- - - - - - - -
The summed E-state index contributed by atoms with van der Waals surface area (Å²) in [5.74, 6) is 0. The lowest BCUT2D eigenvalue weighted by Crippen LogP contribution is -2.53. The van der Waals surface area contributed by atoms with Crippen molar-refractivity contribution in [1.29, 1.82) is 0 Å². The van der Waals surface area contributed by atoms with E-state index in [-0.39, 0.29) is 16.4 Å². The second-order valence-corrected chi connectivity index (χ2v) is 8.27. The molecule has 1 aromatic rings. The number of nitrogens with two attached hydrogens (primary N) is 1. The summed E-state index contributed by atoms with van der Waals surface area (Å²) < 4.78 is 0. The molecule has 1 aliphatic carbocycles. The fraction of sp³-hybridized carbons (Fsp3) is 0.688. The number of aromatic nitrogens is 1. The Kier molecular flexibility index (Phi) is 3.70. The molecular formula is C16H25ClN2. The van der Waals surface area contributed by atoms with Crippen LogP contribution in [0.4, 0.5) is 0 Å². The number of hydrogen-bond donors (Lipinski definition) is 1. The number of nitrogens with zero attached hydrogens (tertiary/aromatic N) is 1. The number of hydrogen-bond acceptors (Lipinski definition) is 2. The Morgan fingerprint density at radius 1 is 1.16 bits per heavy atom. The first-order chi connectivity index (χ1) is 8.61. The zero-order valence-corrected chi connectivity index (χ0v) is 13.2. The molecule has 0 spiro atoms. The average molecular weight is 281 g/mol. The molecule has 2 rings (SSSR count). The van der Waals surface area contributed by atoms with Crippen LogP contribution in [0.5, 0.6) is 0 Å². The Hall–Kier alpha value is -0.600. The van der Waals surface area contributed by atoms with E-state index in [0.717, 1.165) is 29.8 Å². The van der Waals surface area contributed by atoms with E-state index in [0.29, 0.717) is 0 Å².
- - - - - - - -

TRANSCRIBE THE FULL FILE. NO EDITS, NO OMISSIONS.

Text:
The summed E-state index contributed by atoms with van der Waals surface area (Å²) in [5.74, 6) is 0. The lowest BCUT2D eigenvalue weighted by Crippen LogP contribution is -2.53. The van der Waals surface area contributed by atoms with Crippen molar-refractivity contribution in [1.29, 1.82) is 0 Å². The van der Waals surface area contributed by atoms with E-state index in [-0.39, 0.29) is 16.4 Å². The second-order valence-corrected chi connectivity index (χ2v) is 8.27. The molecule has 1 aromatic rings. The number of nitrogens with two attached hydrogens (primary N) is 1. The summed E-state index contributed by atoms with van der Waals surface area (Å²) < 4.78 is 0. The molecule has 1 aliphatic carbocycles. The fraction of sp³-hybridized carbons (Fsp3) is 0.688. The number of aromatic nitrogens is 1. The Kier molecular flexibility index (Phi) is 3.70. The molecular formula is C16H25ClN2. The van der Waals surface area contributed by atoms with Crippen LogP contribution in [0.4, 0.5) is 0 Å². The number of hydrogen-bond donors (Lipinski definition) is 1. The number of nitrogens with zero attached hydrogens (tertiary/aromatic N) is 1. The number of hydrogen-bond acceptors (Lipinski definition) is 2. The Morgan fingerprint density at radius 1 is 1.16 bits per heavy atom. The first-order chi connectivity index (χ1) is 8.61. The zero-order valence-corrected chi connectivity index (χ0v) is 13.2. The molecule has 0 spiro atoms. The average molecular weight is 281 g/mol. The molecule has 2 rings (SSSR count). The van der Waals surface area contributed by atoms with Crippen LogP contribution in [0.5, 0.6) is 0 Å². The Hall–Kier alpha value is -0.600. The van der Waals surface area contributed by atoms with E-state index in [0.717, 1.165) is 29.8 Å². The van der Waals surface area contributed by atoms with E-state index in [0.29, 0.717) is 0 Å².